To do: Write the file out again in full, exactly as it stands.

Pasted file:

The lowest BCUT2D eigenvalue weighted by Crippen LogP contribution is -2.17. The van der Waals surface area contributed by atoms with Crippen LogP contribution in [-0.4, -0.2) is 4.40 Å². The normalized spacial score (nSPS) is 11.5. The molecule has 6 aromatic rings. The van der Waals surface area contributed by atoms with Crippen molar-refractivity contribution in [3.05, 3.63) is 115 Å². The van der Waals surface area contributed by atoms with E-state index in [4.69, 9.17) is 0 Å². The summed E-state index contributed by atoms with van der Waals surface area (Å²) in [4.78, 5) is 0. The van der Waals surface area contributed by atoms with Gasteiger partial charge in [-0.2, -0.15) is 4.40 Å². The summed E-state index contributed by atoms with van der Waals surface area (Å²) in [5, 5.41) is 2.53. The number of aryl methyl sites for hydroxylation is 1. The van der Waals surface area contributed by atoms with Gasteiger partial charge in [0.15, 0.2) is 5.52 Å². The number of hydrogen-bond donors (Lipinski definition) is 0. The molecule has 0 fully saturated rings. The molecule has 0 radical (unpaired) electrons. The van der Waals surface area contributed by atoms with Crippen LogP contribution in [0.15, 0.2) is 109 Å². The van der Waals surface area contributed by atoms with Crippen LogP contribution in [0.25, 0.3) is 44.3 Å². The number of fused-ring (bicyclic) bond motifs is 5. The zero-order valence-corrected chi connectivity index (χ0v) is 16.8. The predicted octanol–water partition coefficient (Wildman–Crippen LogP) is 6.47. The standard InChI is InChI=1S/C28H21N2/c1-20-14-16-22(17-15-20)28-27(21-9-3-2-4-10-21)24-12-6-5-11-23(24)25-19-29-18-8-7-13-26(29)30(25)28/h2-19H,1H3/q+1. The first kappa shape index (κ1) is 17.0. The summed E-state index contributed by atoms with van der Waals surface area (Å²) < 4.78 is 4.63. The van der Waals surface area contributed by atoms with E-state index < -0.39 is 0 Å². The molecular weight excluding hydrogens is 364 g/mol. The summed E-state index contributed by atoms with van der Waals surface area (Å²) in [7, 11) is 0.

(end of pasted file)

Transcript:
The lowest BCUT2D eigenvalue weighted by Crippen LogP contribution is -2.17. The van der Waals surface area contributed by atoms with Crippen LogP contribution in [-0.4, -0.2) is 4.40 Å². The normalized spacial score (nSPS) is 11.5. The molecule has 6 aromatic rings. The van der Waals surface area contributed by atoms with Crippen molar-refractivity contribution in [3.05, 3.63) is 115 Å². The van der Waals surface area contributed by atoms with E-state index in [4.69, 9.17) is 0 Å². The summed E-state index contributed by atoms with van der Waals surface area (Å²) in [4.78, 5) is 0. The van der Waals surface area contributed by atoms with Gasteiger partial charge in [-0.2, -0.15) is 4.40 Å². The summed E-state index contributed by atoms with van der Waals surface area (Å²) in [5, 5.41) is 2.53. The number of aryl methyl sites for hydroxylation is 1. The van der Waals surface area contributed by atoms with Gasteiger partial charge in [0.15, 0.2) is 5.52 Å². The number of hydrogen-bond donors (Lipinski definition) is 0. The molecule has 0 fully saturated rings. The molecule has 0 radical (unpaired) electrons. The van der Waals surface area contributed by atoms with Crippen LogP contribution in [0.15, 0.2) is 109 Å². The van der Waals surface area contributed by atoms with Crippen LogP contribution in [0.25, 0.3) is 44.3 Å². The number of fused-ring (bicyclic) bond motifs is 5. The zero-order valence-corrected chi connectivity index (χ0v) is 16.8. The predicted octanol–water partition coefficient (Wildman–Crippen LogP) is 6.47. The standard InChI is InChI=1S/C28H21N2/c1-20-14-16-22(17-15-20)28-27(21-9-3-2-4-10-21)24-12-6-5-11-23(24)25-19-29-18-8-7-13-26(29)30(25)28/h2-19H,1H3/q+1. The first kappa shape index (κ1) is 17.0. The summed E-state index contributed by atoms with van der Waals surface area (Å²) < 4.78 is 4.63. The van der Waals surface area contributed by atoms with E-state index < -0.39 is 0 Å². The molecular weight excluding hydrogens is 364 g/mol. The summed E-state index contributed by atoms with van der Waals surface area (Å²) in [7, 11) is 0.